I was blown away by this document: How Culture Shapes Math Instruction in Japan, Germany, and the United States. (1997.)

Researchers videotaped a few hundred real 8th-grade math lessons in three countries. The results are fascinating:

- “We measured how many times the lesson was interrupted by someone coming into the classroom or an announcement coming over the public address system. This happened during 31% of the American lessons, 13% of the German lessons and
*none*of the Japanese lessons.” - American classes spent 62% of their time on homework (either going over the previous day's homework or starting on the next assignment). This number was 40% for Germany and 10% for Japan.
- In America, 8th-graders learn pre-algebra arithmetic. In Germany and Japan they learn algebra and geometry.
- “Fifty-four percent of the Japanese lessons included proofs.
*None*of the American lessons included proofs.”

And on and on. But I'll stop here, because this last topic is of particular interest. A proof is simply a step-by-step, defensible logical explanation of why a particular mathematical statement is true. All of higher mathematics is entirely about proofs. Isn't it a little weird that we never teach this to schoolkids?

As I mentioned in a previous post, the first proof I can remember encountering showed that the area of a circle is π*r*^{2}. I found it in my third-grade textbook. (Here is a rough version of this proof online.) I was fascinated. The teacher never tried to use it in class.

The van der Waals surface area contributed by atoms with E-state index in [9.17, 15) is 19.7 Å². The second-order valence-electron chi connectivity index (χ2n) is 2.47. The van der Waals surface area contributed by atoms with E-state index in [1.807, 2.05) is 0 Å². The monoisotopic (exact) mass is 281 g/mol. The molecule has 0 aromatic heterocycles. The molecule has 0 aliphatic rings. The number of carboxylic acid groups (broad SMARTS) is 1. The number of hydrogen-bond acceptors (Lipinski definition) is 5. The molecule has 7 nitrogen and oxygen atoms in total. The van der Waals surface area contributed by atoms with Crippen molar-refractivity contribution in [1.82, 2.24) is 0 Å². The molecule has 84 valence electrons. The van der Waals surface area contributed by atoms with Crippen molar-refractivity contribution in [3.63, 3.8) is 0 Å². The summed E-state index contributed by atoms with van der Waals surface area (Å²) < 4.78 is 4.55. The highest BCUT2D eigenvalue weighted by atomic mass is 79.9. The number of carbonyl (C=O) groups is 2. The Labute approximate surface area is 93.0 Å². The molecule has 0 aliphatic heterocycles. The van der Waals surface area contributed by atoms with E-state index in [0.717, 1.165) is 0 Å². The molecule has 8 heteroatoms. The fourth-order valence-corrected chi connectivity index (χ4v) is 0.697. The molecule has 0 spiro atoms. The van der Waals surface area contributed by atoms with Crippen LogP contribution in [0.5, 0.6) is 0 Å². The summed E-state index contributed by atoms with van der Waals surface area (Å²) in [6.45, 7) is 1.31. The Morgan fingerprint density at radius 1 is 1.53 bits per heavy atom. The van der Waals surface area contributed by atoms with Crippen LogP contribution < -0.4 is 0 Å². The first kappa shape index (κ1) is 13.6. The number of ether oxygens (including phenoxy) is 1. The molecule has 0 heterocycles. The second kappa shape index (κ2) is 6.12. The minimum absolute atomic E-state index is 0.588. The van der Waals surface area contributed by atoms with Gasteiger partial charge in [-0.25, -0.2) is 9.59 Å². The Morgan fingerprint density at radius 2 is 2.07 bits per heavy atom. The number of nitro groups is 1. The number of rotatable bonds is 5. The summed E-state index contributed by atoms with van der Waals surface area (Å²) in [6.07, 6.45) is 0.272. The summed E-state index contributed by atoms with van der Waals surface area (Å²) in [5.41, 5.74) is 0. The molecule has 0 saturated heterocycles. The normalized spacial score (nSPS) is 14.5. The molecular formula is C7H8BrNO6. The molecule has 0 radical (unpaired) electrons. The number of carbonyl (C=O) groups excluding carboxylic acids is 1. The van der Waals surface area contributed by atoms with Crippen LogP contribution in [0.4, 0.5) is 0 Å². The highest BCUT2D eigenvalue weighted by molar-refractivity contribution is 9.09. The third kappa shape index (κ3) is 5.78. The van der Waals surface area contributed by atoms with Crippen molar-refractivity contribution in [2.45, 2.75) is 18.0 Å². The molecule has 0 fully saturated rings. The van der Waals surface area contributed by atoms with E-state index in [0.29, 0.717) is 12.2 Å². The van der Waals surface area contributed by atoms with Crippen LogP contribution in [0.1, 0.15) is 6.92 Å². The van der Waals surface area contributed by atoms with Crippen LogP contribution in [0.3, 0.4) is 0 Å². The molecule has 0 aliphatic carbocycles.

Why do you think American and Japanese classes end up being so different? The document answers that question, too. There are two apparent reasons. First: Japanese teachers care about and labor incessantly to increase lesson quality. They intentionally teach large classes (40 students or more) so that they'll have time to critique and improve their lessons, which they do constantly. In the U.S., individual teachers make their own lesson plans or get them out of textbooks. Classes are small. Teachers spend most of their day teaching classes and, typically, none of it looking back. Second: the goal of a Japanese lesson is to teach the kids math concepts and how to think about math. In the U.S., the goal is to teach the kids how to solve problems. I think this translates to “how to solve the homework problems”, all of which are similar for any given lesson and can be solved without much thought. (If you read the paper, you'll get a much clearer idea of how profound all these differences are.)

The paper argues that the underlying cause of these differences is cultural, which might be true. Or it might be economic or political.

(Found on Isabel's math blog.)

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